Skip to content

The Deadly War of Ideas

July 5, 2016

Just before 2:20 in morning of April 23, 1999 a B-2A Spirit bomber slipped undetected through the night air at 40,000 feet towards downtown Belgrade.

A B-2A refuels from a tanker on its way back to the United States after a bombing mission over Serbia. (U.S. Air Force photo/Staff Sgt. Ken Bergmann)

A B-2A refuels from a tanker on its way back to the United States after a bombing mission over Serbia, April 1999. (U.S. Air Force photo/Staff Sgt. Ken Bergmann)

The plane had taken off from Whitman Air Force Base in Missouri more than fourteen hours earlier and crossed the Atlantic while refueling multiple times in midair. As a stealth aircraft the B-2A was one of the few aircraft trusted to fly above the heavily defended Serb capital. From its high perch over the center of the city the bomber dropped a single 2,000-pound GBU-31 GPS-guided bomb. The intended target had been programmed into the bomb before it was dropped.

Below, the staff of the government-operated Radio Television of Serbia were hard a work at their studio headquarters preparing for the next morning’s broadcast. The bomb slammed into the production room, shearing off one side of the building and collapsing several floors. It was a precision strike. A historic church located mere meters away from the studio sustained only a few broken windows. Inside the studio sixteen staff members were killed and sixteen more injured.[1]

That morning the world awoke to find that the war of ideas in the Balkans had now merged with the shooting war.

RTS was only knocked off the airwaves for a couple of hours before broadcasting resumed from a secret location. In terms of civilian casualties it was the single deadliest strike on Belgrade of the 78-day war. In a press conference given by NATO to defend the attack, Colonel Konrad Freytag of the German Air Force argued that the building “housed a large multi-purpose communications satellite antenna dish” and that it was being used as part of the Serb military communications network. Yet the same time NATO spokesman Jamie Shea promised “there will be no sanctuary for those aspects of the regime which are spreading hatred and creating this political environment for repression.”

The gutted RTS studio in Belgrade. (source)

The gutted RTS studio in Belgrade. (source)

The United States had first proposed targeting Slobodon Milosevic’s propaganda arm on April 12, but the French had vetoed the strike due to concerns that bombing civilian targets would only strengthen Milosevic’s political position. But as the war dragged on with little visible progress NATO began to expand its targets to include more and more civilian infrastructure. Strategic bombers flying from bases in the United States were never integrated into the NATO command structure, allowing USAF commanders to bypass French objections and attack whatever targets they desired. A few nights before the RTS bombing another plane had bombed the headquarters of Milosevic’s Socialist Party of Serbia. On that same night two electrical power stations in Belgrade were bombed. Later targets would include businesses owned by Milosevic associates such as cigarette factories and fertilizer plants.[2]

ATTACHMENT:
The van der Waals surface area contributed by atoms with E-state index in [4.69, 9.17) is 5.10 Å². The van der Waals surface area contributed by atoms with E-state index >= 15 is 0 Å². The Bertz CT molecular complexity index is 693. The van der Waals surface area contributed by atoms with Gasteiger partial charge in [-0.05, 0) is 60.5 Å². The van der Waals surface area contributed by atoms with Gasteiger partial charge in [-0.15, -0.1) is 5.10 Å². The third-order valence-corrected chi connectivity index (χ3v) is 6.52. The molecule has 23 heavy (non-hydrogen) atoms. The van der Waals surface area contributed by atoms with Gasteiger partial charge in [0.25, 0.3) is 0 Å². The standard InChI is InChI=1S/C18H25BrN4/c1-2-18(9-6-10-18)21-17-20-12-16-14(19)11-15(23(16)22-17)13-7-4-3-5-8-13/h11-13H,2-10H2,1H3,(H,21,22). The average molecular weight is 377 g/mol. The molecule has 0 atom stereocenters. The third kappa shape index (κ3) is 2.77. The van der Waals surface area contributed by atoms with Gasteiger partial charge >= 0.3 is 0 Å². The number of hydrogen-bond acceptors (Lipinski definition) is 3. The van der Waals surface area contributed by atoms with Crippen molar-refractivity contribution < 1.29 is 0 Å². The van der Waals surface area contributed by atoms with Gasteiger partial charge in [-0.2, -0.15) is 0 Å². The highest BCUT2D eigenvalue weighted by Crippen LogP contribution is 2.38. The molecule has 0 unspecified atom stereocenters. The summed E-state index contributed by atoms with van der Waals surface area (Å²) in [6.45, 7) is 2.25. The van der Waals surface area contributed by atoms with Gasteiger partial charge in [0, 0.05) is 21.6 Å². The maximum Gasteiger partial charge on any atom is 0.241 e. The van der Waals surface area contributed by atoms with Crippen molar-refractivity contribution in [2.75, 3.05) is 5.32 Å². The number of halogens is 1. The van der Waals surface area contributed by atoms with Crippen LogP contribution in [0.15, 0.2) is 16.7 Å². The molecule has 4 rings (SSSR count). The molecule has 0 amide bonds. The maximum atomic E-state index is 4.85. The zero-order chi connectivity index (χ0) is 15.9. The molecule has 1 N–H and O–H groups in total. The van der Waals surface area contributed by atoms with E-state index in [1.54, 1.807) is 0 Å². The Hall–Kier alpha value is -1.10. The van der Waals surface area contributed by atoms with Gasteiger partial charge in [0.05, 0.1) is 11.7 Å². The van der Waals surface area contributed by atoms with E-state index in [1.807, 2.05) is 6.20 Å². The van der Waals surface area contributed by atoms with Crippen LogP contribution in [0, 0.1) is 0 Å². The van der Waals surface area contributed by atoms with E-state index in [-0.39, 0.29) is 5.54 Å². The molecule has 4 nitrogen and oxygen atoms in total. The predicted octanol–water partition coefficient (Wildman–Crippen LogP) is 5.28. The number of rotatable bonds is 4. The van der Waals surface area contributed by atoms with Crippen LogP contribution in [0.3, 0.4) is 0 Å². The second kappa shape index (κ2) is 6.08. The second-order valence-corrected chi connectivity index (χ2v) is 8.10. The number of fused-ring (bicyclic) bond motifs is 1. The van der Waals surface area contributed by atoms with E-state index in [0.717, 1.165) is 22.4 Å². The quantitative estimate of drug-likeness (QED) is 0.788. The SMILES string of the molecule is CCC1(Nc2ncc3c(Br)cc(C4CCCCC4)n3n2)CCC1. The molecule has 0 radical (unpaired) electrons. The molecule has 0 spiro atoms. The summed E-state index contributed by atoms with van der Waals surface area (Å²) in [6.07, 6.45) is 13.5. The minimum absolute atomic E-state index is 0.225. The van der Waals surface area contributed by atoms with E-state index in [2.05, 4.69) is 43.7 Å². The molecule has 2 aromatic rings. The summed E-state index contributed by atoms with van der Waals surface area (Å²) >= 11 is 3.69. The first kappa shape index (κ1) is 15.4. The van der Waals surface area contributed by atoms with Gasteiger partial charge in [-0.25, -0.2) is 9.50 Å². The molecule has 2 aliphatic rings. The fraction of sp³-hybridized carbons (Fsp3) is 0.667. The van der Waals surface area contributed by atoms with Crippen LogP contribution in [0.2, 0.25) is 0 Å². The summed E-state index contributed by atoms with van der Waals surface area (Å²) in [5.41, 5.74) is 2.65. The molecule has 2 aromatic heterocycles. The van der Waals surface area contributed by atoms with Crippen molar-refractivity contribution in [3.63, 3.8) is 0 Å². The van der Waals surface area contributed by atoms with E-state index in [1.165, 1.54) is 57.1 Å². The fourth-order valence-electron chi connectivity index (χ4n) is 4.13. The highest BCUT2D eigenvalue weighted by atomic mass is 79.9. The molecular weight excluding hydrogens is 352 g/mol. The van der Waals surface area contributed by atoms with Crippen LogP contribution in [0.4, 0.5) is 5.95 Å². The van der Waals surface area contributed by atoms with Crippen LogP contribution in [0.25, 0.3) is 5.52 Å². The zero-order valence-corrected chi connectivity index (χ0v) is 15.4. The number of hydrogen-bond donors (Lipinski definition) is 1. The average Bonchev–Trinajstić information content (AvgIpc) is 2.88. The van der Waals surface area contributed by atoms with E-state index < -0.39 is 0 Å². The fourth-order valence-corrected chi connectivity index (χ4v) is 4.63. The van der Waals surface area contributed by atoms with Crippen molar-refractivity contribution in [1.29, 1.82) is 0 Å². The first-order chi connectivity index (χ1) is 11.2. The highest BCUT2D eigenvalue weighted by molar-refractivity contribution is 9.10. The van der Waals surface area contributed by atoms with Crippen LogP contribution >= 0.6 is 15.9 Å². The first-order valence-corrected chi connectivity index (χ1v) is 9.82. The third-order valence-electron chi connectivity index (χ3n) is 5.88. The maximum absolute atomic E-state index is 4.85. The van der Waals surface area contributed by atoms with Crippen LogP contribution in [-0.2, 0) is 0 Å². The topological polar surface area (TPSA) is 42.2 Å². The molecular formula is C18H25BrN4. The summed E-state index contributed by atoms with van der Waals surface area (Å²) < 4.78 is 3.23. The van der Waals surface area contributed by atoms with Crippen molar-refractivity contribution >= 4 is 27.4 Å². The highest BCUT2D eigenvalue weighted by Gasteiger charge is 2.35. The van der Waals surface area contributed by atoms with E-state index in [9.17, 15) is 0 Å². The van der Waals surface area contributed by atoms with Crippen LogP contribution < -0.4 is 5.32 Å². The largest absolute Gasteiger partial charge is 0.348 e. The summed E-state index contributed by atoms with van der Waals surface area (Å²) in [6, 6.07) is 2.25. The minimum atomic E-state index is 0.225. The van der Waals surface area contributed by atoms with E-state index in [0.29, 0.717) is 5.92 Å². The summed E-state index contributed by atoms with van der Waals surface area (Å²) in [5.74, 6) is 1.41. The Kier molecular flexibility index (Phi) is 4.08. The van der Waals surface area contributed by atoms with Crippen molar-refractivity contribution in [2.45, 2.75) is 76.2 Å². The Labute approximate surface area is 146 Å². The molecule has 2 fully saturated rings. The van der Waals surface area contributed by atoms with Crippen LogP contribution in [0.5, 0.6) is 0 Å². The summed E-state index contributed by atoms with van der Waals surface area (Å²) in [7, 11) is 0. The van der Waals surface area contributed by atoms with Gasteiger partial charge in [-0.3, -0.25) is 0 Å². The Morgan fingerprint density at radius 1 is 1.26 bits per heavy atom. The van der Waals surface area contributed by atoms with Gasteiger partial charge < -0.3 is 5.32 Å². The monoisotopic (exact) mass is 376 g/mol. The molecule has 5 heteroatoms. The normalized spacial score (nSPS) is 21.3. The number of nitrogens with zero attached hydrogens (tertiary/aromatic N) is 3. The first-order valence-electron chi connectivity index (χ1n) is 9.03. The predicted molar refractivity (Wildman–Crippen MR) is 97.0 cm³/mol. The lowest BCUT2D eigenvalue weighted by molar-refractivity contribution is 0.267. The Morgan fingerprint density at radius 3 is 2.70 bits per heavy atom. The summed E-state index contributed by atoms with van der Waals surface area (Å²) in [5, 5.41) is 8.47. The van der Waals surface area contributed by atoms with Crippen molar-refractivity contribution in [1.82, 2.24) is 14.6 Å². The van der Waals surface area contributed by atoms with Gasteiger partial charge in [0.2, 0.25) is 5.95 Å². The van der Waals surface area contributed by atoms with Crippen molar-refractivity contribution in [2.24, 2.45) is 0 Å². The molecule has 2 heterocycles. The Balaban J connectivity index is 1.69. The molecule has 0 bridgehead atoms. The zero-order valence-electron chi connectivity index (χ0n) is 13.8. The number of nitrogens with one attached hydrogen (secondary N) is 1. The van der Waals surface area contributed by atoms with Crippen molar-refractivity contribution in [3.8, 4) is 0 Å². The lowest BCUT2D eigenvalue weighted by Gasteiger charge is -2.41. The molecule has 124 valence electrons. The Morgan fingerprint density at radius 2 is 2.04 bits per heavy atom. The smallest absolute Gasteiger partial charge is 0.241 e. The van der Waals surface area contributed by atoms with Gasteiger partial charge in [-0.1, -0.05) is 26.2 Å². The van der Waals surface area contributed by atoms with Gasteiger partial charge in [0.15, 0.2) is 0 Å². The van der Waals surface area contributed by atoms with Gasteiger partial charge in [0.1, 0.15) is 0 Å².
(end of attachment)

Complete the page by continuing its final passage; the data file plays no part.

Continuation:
RTS had long played a sordid role in supporting Milosevic’s brutal policies in the former Yugoslavia, broadcasting false reports of massacres and even claiming that Bosnian Muslims besieged in Sarajevo were feeding Serb children to hungry lions at the zoo. British Prime Minister Tony Blair argued the day after the RTS bombing that state-controlled media “is the apparatus that keeps him [Milosevic] in power and we are entirely justified as NATO allies in damaging and taking on those targets.”[3]

Amnesty International’s Balkans expert labeled the attack a war crime and “a deliberate attack on a civilian object.” A report issued by Human Rights Watch concluded that “Even if one could justify legal attacks on civilian radio and television, there does not appear to be any justification for attacking urban studios, as opposed to transmitters.” Stopping propaganda which supported the Serb war effort did not offer “the ‘concrete and direct’ military advantage necessary to make them a legitimate military target.” The International Criminal Tribunal for the Former Yugoslavia declined to prosecute, having determined that the station was a legitimate target if it was attacked for its dual purpose for relaying military communications but that if the station was attacked solely because it was broadcasting propaganda this might constitute a war crime.[4]

Yet both reports added another caveat, allowing that a studio might be considered a legitimate target if it broadcast nothing but incitements to genocide. Both reports cited the role of Radio Télévision Libre des Mille Collines in promoting the 1994 Rwandan genocide as a situation where targeting a radio station could be justified solely based on the content which was being broadcast.

But who decides when that line has been transgressed?

Fast forward to 2010.

New Mexico native Anwar al-Awlaki, who had relocated to Yemen in 2004, had become increasingly involved with al-Qaida. From various hideouts in rural eastern Yemen he distributed sermons and lectures over the internet calling for Muslims in the West to launch attacks and kill Americans.

Many observers have questioned the amount of operational control exercised by Awlaki. In some respects it did not matter. During the years al-Awlaki was active the terrorist threat receiving the most attention came from ‘lone wolf’ attackers who radicalized themselves by reading jihadist materials on the internet. Speaking fluent English and well versed in Islamic teachings, al-Awlaki’s lectures proved a powerful motivator. After several shooting and bombing attacks in 2009 and 2010 were carried out by persons inspired by al-Awlaki, in April 2010 Barack Obama signed an executive order authorizing his assassination by the CIA. On September 30, 2011 a drone killed al-Awlaki with a Hellfire missile.

An MQ-9 Reaper drone takes off on a mission over Iraq, July 17 2008. (U.S. Air Force photo)

An MQ-9 Reaper drone takes off on a mission over Iraq, July 17 2008. (U.S. Air Force photo)

In more recent years court documents have shown that in some cases al-Awlaki personally trained some recruits in how to make explosives and ordered them to carry out attacks. Yet in others he seems to have been an inspiration only. After his death his lectures and writings have continued to inspire militants around the world. Again, the line blurs.

Fast forward to 2015.

ISIS had begun its campaign of destroying ancient sites for propaganda purposes. The videos made a powerful case for the group’s power and the West’s inability to stop it. Government officials in Iraq called for airstrikes on ISIS fighters as they were destroying ancient sites. Videos of antiquities destruction are just one small part in a vast array of online propaganda which has brought tens of thousands of foreign recruits to ISIS-controlled territory.